Today’s world is surrounded by electronic devices which makes everyone’s life easier: cellphones, GPS, computers. These devices all contain two types of components, which either store or deliver information in the electronic circuits. A material that allows “two-in-one” components, able to both store and process information, would significantly reduce the size of electronic devices allowing for a new generation of technologies that are lighter, smaller and more energy-efficient.
Professor Nicola A. Spaldin’s research conceived and developed a new class of two-in-one materials called “multiferroics”, which are at the same time both ferromagnetic and ferroelectric. Multiferroics are rarely found in nature and must be developed in the laboratory. Prof. Spaldin begins by designing the physical and chemical structure of new materials using computer simulations and then uses the results of these simulations to guide real experiments with her team and with outside collaborators.
Since 2010, she has headed the Materials Theory Group at the Swiss Federal Technical University (ETH) in Zürich, where her work focuses on understanding and developing these materials, which as mentioned, are both ferroelectric and magnetic at the same time. While ferroelectricity was first hypothesized by Pierre Curie in the late 1800s, it took another hundred years before Spaldin’s work allowed ferroelectricity to be combined with magnetism.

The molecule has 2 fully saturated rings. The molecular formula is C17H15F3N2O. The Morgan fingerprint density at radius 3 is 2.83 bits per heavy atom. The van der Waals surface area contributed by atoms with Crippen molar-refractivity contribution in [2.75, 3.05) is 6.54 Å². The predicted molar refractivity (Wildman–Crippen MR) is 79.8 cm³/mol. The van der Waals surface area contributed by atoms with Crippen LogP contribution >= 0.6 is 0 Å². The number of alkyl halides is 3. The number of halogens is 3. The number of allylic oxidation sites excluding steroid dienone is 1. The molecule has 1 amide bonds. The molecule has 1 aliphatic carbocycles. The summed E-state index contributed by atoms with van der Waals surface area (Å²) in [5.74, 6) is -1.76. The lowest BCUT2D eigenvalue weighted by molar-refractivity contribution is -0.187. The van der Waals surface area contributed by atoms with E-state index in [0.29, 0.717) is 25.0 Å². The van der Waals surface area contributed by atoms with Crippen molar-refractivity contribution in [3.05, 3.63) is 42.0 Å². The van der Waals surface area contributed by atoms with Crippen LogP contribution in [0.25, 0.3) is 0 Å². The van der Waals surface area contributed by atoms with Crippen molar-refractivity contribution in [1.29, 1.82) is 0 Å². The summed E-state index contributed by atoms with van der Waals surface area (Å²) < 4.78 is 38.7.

She works closely with colleagues at companies such as IBM and at large-scale facilities like the Swiss Light Source, as well as universities worldwide to make her materials and measure their properties.
A theoretical chemist by training, Prof. Spaldin’s expertise lies in making detailed quantum-mechanical calculations to understand the properties of complex materials. She is passionate about teaching her subject, in venues ranging from world-leading universities to remote mountain valleys in Nepal. Outside the laboratory, she loves hiking in the mountains thanks to a childhood spent in the beautiful and hilly Lake District in the north of England; it was there that the surrounding geology first sparked her interest in science, which developed through studies in mineralogy and chemistry to her current specialty of materials physics (which are not so far removed from each other as one might think, she says). Today, at 47, she likes to climb and backcountry ski in the Swiss Alps when she has some free time. And that is not all: she is also an active performing orchestral and chamber musician, which allows her to meet people from different backgrounds and walks of life, something that is important to her. Dialogue is another essential fuel, she adds. “Discussions with my research group are always very stimulating and the diversity of our team allows new ideas to emerge.”
From the mountains to materials and music, the multiferroics pioneer is indeed a creative soul – and science is a creative endeavor after all, as she points out.